Why communication is critical to a successful outcome...
I have just finished an interview as a contractor with a lovely bunch of fellow technologists, who ranged across many technology disciplines. Whilst we came from different technological backgrounds and practised in different areas of technology, what struck me was that shared love of technology. The MS Teams call gave me a chance to quickly assess the body language of the interviewers, and their tone. This gave context to their introduction as a starting point to assess my 'cultural fit' for the role I interviewed for. This positive report was in direct contrast to another interview I attended late last week where the interviewer got on looking frustrated. He asked a general question about my recent working past and instead of even pretending to look interested, he looked to his right off the camera until I apparently had finished boring him about my recent working past. Much to my relief, he called a halt to the interview saying I was not a good fit for their organization. It was the longest 15 minutes I ever spent in an interview with a highly caustic personality. I left the call agreeing with him on a singular point, I was not a good fit for their organisation based on my experience.
So, two 1st round interview experiences within a few days of each other, one good, one bad. Is the bad one a successful outcome? Whilst it looked like a waste of time, the interview termination call made by the interviewer was consistent with my experience. After 10 minutes, I was ready to leave the call. Another 5 minutes and the interviewer showed me the door to a successful outcome, being the company was not for me. I have been guilty in times past of overlooking red flags around a good fit in interviews, even at one point going 8 rounds to join a company that turned out to be a disaster. With lessons learned, I would advise any engineer going to interviews the following:
- Find out what the interview content is prior to the interview and if the interviewer(s) materially deviate from it, ask the interviewer about the deviation. If the answer is not satisfactory, withdraw from the selection process after the interview.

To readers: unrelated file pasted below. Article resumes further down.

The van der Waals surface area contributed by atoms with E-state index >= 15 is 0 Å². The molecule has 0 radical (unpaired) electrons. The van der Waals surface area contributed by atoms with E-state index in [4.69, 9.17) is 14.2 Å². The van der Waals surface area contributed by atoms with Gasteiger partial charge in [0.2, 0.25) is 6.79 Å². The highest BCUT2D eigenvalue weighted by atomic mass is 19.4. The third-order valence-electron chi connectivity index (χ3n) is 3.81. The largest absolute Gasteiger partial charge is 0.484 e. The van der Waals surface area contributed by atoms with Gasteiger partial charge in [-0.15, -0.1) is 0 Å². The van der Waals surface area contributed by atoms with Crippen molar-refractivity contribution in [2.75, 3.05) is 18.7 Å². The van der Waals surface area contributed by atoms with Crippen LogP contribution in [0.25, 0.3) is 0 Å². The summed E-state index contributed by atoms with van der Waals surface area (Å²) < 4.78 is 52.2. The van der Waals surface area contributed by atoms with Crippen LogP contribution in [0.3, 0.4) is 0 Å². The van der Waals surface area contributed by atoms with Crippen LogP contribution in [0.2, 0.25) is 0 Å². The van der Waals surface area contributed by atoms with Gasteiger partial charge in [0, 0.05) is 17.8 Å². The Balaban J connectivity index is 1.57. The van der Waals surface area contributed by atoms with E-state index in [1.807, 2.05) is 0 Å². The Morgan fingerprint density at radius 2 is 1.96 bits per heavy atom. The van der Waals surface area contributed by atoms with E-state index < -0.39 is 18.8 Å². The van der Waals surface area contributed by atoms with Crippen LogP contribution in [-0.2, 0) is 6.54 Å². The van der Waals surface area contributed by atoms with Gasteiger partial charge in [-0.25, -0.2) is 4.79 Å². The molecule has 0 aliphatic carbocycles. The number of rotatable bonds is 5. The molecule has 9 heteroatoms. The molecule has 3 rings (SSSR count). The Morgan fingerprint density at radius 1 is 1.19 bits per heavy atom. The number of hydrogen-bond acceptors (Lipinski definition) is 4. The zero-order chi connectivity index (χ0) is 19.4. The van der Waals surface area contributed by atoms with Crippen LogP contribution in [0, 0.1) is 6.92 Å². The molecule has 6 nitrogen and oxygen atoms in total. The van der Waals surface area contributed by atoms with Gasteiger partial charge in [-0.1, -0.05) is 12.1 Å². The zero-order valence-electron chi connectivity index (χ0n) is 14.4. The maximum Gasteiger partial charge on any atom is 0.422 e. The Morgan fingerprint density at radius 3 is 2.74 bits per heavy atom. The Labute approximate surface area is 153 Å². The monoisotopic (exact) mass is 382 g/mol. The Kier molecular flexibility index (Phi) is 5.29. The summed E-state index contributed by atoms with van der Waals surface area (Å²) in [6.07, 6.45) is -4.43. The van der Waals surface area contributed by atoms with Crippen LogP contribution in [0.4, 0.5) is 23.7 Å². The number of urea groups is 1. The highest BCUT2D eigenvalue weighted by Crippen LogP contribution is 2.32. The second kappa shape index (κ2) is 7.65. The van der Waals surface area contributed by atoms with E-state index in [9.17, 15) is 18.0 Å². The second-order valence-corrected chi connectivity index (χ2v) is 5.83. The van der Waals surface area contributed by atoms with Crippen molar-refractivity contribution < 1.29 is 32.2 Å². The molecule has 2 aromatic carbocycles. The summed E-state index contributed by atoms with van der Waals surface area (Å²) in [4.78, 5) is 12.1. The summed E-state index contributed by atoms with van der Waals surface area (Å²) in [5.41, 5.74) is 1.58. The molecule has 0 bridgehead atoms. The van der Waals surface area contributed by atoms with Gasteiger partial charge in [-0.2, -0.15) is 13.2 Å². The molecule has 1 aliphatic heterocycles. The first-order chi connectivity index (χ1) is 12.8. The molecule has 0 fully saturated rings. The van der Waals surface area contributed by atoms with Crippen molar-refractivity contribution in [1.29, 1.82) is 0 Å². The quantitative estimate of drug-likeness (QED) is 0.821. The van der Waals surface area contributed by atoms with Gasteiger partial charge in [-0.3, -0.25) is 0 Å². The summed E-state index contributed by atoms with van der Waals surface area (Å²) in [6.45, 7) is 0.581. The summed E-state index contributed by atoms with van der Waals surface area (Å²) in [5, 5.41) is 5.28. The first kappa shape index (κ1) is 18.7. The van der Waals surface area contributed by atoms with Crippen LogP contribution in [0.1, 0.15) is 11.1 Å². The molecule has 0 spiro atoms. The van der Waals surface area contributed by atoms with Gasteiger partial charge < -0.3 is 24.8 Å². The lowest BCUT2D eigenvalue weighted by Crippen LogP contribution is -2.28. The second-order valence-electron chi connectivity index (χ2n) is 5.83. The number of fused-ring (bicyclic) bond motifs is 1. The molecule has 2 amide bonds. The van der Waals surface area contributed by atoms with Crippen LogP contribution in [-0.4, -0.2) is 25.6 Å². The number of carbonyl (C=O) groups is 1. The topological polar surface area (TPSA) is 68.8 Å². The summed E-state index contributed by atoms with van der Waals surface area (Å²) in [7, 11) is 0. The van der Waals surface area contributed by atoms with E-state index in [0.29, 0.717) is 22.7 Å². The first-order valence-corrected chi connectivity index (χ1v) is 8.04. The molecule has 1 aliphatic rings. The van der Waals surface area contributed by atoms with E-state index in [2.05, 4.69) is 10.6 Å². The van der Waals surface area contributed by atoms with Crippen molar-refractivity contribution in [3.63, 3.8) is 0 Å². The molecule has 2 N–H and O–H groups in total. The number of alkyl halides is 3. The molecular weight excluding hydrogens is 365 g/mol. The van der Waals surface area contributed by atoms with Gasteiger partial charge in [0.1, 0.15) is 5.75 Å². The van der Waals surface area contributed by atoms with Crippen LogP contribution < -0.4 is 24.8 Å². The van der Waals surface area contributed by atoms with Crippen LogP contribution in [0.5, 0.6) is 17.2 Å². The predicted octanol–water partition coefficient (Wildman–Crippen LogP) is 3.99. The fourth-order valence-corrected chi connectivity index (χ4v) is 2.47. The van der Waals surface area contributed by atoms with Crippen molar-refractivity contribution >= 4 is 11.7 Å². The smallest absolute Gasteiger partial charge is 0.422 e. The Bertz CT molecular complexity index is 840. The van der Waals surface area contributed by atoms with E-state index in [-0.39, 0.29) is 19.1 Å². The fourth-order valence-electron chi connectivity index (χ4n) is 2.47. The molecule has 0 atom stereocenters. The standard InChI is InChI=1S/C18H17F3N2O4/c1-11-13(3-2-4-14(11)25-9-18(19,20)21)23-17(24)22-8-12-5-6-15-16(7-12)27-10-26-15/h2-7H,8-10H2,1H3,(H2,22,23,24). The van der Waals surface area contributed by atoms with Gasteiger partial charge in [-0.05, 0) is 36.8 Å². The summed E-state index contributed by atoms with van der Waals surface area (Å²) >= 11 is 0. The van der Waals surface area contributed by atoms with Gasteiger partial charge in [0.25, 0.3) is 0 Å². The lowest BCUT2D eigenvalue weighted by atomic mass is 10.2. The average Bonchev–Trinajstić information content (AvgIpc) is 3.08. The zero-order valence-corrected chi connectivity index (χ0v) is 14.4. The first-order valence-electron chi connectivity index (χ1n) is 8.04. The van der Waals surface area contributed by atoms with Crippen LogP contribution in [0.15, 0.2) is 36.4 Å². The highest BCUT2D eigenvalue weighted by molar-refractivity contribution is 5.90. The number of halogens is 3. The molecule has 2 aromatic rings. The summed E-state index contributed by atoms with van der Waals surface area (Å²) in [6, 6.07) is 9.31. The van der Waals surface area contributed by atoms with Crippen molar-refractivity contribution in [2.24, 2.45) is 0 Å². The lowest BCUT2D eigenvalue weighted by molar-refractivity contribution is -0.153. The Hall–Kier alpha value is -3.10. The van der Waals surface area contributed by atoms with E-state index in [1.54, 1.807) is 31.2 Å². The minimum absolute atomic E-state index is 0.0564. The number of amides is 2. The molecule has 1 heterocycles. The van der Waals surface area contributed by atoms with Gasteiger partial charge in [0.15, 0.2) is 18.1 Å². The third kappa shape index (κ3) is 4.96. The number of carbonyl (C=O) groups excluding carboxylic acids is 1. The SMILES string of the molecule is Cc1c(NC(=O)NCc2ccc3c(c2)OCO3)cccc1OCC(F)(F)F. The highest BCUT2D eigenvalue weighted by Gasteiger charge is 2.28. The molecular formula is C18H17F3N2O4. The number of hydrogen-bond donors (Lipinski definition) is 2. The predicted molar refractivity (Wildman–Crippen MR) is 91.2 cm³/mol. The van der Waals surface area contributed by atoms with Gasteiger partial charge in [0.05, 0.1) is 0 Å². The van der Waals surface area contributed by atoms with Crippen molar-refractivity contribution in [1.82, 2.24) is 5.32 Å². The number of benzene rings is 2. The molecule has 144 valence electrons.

- The first 10 minutes of the interview is where you should be the most focused on proficient communication. Your goal in these opening minutes in particular is to listen and observe more than you speak. Remember to gauge your interviewer(s) responses to your inputs. Look for positive and negative body language.
- If you come across a very bad case where an interviewer is displaying negative body language, do not let it phase you. I get nervous in interviews and overcoming this shortcoming has taught me many lessons about what is actually my problem and what is actually somebody else's problem. Have the confidence to carry on and never stop observing as you speak.
- Preparation for a technical interview is only half the battle. Try to gain clarity around the first round of interviews into what team culture you looking to step into and assess if you are a good fit. If so, use the next technical round to recheck this as this good fit will make the difference in a successful outcome for your job.
- If you come across someone interviewing that clearly demonstrates the opportunity is so far from a good fit you are wondering if you are on the same planet, do not 'call time' to the interview. Also, be mindful to not deliver some other unprofessional ending to the interview. Let the interviewer(s) do that if they wish to be unprofessional and move on with your professional integrity intact.
- If the role is too good to be true, there is some aspect that you have not explored. A well-presented use case for a project should always stand up to post-interview examination, especially if an agency recruiter is involved so work over the details to see what does not align with your knowledge in the area. If questions arise, jot them down for the recruiter to follow up with the client. Remember, you are interviewing them as much as they are interviewing you.
I can't say all accept or decline decisions will be correct over the longer term. However, if the above points are borne in mind, you will have more good days than bad in the workplace. Stay tuned for more on writing in this blog along with articles on other areas of interest in the infrastructure and DevOps arenas. To not miss out on any updates on my availability, tips on related areas or anything of interest to all, sign up for one of my newsletters in the footer of any page on Maolte. I look forward to us becoming pen pals!